From a collections standpoint, DALME’s main activity is to prepare editions of previously unedited inventories and other lists of objects from a number of European archives. We also re-publish existing editions of records from a number of locales. We are grateful to publishers who have granted us the necessary permission to re-publish editions in copyright.

Currently, our collections are grouped into two corpora, The Household Inventories of Medieval Europe and The Object as Commodity. Each is based on different record types, and allow scholars to pursue distinct, though complementary, research goals.

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This is the principal corpus in the DALME environment, comprising collections of secular and ecclesiastical inventories from many regions of Europe. The corpus highlights assemblages of objects that may be seen and studied in their use context. The collections in this corpus can be used in many ways and are especially valuable to scholars interested in approaches that involve identifying patterns detectable in assemblages, such as relative frequency, co-occurrence, and co-location.

The collections within this corpus are composed of several types of household or estate inventories originating from a number of European regions and dating to the centuries between 1250 and 1500 or thereabouts. The majority of these records are probate or post-mortem inventories of various descriptions. These were generated by the processes associated with the transmission of an estate from a deceased individual to his or her heirs. Inventories were generated by other legal processes, including the insolvency of a debtor, the seizure of assets of a fugitive criminal, the divisions of an estate, and certain dowry contracts where the bride had already inherited an estate and used the dowry contract to record items being assigned to her husband. Ecclesiastical inventories were often generated in the context of visitations, whenever benefices were transferred, or whenever there were doubts about the state of the possessions. Inventories in this corpus describe a substantial proportion of the objects in a given house, castle, or church. Most importantly, the objects are typically described in their spatial and/or use context. This feature allows objects to be analyzed alongside other objects in the estate or church.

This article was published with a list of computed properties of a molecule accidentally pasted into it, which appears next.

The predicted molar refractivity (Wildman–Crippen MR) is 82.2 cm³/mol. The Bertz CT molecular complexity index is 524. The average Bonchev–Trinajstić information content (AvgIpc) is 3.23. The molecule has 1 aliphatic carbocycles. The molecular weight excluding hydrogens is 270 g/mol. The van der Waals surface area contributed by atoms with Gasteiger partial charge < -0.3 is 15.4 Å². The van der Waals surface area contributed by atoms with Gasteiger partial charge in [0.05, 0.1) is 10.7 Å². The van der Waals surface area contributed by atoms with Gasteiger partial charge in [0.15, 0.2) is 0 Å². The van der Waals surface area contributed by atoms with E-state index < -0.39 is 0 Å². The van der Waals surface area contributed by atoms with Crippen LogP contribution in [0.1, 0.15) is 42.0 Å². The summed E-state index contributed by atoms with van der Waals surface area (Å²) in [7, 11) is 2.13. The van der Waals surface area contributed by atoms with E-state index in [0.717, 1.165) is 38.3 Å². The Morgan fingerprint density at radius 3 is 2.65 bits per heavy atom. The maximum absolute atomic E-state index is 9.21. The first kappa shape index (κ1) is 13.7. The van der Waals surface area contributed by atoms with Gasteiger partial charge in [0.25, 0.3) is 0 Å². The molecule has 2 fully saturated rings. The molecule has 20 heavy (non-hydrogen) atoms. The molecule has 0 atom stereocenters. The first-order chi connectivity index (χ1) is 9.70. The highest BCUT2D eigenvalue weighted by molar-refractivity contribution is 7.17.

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A major ongoing effort is to develop our second corpus, which focuses on partial or fragmentary lists of objects. This corpus highlights isolates, that is to say objects that have been removed from their use context and placed in a commodity context. Isolates are valuable for the insights they reveal about singular objects and their attributes.

Many records in this emerging corpus will consist of lists of objects that have prices or values associated with them or (alternatively) are listed in text primarily for their commodity value. These records are distinct from the inventories in the Household Inventories corpus because they do not necessarily contain a complete list of the contents of a household and derive from different kinds of sources.

One of the major collections included in this corpus consists of records of debt collection from the city of Lucca between 1333 and 1342, comprising over 2,500 records. The DALME team expects to incorporate approximately 1,000 records of object values from Marseille within a year and is currently working with a team of scholars in Italy to expand the coverage of this corpus. Certain records, such as inventories of insolvent estate that provide object values,, appear in both corpora.